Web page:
By Sol Vanzi
High noon on a payday Friday is not a good time to be on the road in Metro Manila, and one way to escape it is to seek refuge in a cool, quiet, and pleasant café. We did just that last weekend and were rewarded with an unexpected food adventure, which enlightened us about one of the world’s oldest cuisines.
We were at C5 in Ugong, Pasig when we swerved into the driveway of The Grove housing several restaurants that lead to a high end residential complex. Skipping familiar eateries, we parked right in front of the intricately decorated OM Indian Kitchen, which offers both al fresco and air-conditioned comfortable seating.
Inside, everything was cozy and calming, from the marble Hindu gods to the intricate lacey metal frames and tussled fabric lamps, all from the private collection of the artist-restaurateur Suman Gogna. She is also responsible for teaching the kitchen staff what she learned from her own mother, who in turn was mentored by generations before her. OM is her hobby, her passion, her work in progress.
The restaurant emitted flavorful, herby aromas with no hint of curry powder.
“We don’t use what people call curry powder. Each dish is prepared with specific sets of spices toasted or ground each time,” Suman explains.
Typical Indian Meal
In lieu of juices, we had Lemon Ginger Cooler, their version of lemonade, with a hint of macerated fresh ginger, topped with a sprig of mint. Lunch began with popular finger food samosa and pakora.
Samosa, a crisp savory pastry, came stuffed with spiced potatoes and pork. Each piece was large and filling. A large serving of crisp pakora, mixed vegetable fritters, was served with sweet chili sauce.
To eat with the main courses, there were three kinds of flat bread. Papadum are toasted crisp lentil wafers embedded with black pepper and cumin. Roti are unleavened traditional Indian flatbread, freshly made from whole wheat flour. Naan is the familiar tandoor-cooked Indian bread made of white flour.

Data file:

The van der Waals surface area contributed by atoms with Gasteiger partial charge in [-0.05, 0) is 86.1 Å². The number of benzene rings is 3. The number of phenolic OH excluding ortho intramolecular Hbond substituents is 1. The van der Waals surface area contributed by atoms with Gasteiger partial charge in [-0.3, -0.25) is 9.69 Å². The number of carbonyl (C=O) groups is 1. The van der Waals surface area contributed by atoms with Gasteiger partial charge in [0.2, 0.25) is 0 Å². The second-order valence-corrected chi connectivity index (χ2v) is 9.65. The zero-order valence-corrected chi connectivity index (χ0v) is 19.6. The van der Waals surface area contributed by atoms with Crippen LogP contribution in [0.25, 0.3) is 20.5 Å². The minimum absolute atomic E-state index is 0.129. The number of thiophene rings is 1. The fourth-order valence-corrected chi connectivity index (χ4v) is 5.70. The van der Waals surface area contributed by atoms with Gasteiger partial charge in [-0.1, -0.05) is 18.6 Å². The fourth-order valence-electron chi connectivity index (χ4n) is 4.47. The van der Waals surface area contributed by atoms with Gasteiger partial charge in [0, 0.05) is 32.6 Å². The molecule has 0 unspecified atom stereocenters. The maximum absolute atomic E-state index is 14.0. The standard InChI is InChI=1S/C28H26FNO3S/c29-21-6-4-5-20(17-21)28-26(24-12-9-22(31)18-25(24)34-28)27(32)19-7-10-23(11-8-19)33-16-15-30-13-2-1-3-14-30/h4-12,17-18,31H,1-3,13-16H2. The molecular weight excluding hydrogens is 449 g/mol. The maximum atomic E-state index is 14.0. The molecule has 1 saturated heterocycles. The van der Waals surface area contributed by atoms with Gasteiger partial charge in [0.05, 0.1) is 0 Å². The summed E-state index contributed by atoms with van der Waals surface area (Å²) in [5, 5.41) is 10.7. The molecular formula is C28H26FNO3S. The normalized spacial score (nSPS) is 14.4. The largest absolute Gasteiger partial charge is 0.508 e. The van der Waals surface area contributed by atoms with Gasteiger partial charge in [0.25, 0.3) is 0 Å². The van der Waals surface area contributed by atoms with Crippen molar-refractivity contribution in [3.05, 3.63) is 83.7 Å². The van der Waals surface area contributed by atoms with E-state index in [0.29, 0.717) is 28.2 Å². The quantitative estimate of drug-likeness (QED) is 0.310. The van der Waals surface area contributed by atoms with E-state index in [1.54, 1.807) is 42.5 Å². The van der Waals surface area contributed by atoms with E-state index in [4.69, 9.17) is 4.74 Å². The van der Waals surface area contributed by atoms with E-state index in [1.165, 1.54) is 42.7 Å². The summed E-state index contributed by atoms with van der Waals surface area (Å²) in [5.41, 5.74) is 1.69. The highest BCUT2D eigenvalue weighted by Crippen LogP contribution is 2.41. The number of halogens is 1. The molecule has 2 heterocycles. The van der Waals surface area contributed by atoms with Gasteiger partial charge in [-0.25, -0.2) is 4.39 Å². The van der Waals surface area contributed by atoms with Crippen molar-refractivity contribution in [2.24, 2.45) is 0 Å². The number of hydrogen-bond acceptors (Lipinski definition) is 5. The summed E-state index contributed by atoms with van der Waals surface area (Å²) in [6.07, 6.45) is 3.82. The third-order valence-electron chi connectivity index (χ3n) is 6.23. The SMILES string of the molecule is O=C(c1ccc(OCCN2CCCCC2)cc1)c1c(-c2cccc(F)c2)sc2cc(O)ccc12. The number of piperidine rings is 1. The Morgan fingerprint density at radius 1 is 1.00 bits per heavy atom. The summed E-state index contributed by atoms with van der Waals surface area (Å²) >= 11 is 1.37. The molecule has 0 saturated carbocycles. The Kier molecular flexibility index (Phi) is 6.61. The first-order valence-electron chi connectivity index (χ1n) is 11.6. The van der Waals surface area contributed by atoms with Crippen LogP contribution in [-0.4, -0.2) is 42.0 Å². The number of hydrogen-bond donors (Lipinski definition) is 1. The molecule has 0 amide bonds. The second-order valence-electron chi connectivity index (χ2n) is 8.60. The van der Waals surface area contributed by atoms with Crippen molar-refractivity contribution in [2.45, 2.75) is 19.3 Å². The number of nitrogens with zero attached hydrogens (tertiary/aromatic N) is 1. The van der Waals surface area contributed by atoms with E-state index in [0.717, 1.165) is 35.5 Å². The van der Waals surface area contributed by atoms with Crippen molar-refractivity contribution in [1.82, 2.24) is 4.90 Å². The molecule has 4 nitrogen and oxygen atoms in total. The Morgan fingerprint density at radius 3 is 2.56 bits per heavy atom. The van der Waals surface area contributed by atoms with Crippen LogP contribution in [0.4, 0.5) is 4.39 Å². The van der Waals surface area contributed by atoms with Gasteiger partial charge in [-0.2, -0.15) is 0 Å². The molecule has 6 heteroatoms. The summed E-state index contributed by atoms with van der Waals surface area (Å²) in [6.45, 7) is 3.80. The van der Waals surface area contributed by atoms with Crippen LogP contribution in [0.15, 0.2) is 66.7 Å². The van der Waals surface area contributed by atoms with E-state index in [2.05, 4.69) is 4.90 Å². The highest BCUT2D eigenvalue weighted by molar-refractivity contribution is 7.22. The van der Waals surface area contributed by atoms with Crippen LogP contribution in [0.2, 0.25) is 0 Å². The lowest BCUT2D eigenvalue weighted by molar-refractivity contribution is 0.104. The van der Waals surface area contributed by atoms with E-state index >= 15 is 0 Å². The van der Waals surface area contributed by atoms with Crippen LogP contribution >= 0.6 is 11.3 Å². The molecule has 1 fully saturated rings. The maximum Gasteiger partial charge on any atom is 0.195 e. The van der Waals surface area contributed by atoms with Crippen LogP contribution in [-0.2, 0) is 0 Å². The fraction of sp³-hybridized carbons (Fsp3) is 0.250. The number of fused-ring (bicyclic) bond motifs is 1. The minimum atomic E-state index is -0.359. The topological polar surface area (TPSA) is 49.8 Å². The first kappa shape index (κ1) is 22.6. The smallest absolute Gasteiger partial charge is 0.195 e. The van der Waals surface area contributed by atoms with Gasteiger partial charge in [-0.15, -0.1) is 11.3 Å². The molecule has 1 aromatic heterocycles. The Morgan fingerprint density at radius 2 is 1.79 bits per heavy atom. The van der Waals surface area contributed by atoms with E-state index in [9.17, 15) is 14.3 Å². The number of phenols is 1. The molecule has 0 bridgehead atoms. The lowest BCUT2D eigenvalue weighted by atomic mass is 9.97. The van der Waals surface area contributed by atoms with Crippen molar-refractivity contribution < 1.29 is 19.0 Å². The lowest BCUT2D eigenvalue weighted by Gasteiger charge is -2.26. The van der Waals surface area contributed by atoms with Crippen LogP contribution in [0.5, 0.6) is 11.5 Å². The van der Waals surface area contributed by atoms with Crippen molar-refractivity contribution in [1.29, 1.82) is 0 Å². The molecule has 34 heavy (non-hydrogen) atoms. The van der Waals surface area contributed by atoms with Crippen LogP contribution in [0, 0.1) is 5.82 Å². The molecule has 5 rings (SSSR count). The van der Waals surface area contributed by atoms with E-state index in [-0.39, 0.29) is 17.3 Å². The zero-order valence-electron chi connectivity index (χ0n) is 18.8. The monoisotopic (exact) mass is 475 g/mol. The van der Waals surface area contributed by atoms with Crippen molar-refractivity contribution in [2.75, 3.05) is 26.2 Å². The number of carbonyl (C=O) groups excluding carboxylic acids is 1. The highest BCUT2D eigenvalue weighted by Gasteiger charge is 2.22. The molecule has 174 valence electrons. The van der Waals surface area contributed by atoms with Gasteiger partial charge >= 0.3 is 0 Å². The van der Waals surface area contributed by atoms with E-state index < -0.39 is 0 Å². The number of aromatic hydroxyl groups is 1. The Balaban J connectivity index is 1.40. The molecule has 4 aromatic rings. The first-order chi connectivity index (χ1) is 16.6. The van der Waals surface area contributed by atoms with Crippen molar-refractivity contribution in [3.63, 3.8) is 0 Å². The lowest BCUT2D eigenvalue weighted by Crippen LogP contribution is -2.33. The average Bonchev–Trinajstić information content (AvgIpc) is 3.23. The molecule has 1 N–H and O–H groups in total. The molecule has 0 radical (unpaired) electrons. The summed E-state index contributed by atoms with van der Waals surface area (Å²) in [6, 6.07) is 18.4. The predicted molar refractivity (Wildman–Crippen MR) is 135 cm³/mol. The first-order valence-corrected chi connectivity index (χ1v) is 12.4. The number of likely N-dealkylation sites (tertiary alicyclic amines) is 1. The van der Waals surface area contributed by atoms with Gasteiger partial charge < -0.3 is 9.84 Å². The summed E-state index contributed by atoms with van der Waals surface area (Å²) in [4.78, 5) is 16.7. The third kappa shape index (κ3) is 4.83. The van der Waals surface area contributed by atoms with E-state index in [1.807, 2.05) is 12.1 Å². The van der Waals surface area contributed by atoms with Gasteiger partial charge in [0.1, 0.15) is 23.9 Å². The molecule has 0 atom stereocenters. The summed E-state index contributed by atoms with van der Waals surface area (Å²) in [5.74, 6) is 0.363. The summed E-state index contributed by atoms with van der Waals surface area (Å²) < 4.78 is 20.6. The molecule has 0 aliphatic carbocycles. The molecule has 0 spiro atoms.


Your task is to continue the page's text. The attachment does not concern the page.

Instead of plain steamed, we had aromatic Basmati Cumin Rice topped with caramelized onions. It’s the perfect accompaniment to the gravy-rich main courses. Our second bowl of rice was Vegetable Biryani.
Butter chicken, our first course, is one of the best known Indian dishes in modern times and among the most intricate to prepare, with some recipes calling for three marinades and as many as 12 spices. The result is simply spectacular: Tender chicken chunks in nut-thickened sauce enriched with cream, brightened with fresh tomato pulp.
In contrast, Palak Paneer has cubes of cheese simmered in dark green freshly cooked spinach curry, perfect for dunking naan bread in. The sauce and cheese blend in one’s mouth with every bite. The smooth spinach pure felt very healthy and invigorating.
Almost Middle Eastern was the Seekh Kebab, pork keema grilled into tasty kebabs served with homemade mint-yogurt chutney. The meat was deeply flavored with herbs and spices, tamed by the yogurt-mint sauce. It was great with either rice or flatbread.
Pork Keema with potato cubes looked lain, but the flavor was complex. Touched with any of the sauces and chutneys, the dishes brightened up and developed tasteful undertones.
Unique Ice Cream
We ended with a dessert that would be worth the entire trip in terms of rarity and sheer taste. It is actually a combination of two desserts.
Kulfi is OM’s homemade Indian ice cream flavored with saffron and cardamom and liberally sprinkled with pistachio. Gulab Jamun
OM Indian Kitchen, at The Grove along C5 in Ugong, Pasig, is open Monday to Sunday from 10:30 a.m. to 3 p.m., 5 p.m. to 10:30 p.m. For inquiries, call (+639) 17 831 7288.
The original article was first published in Manila Bulletin Lifestyle.
Photos by Noel Pabalate.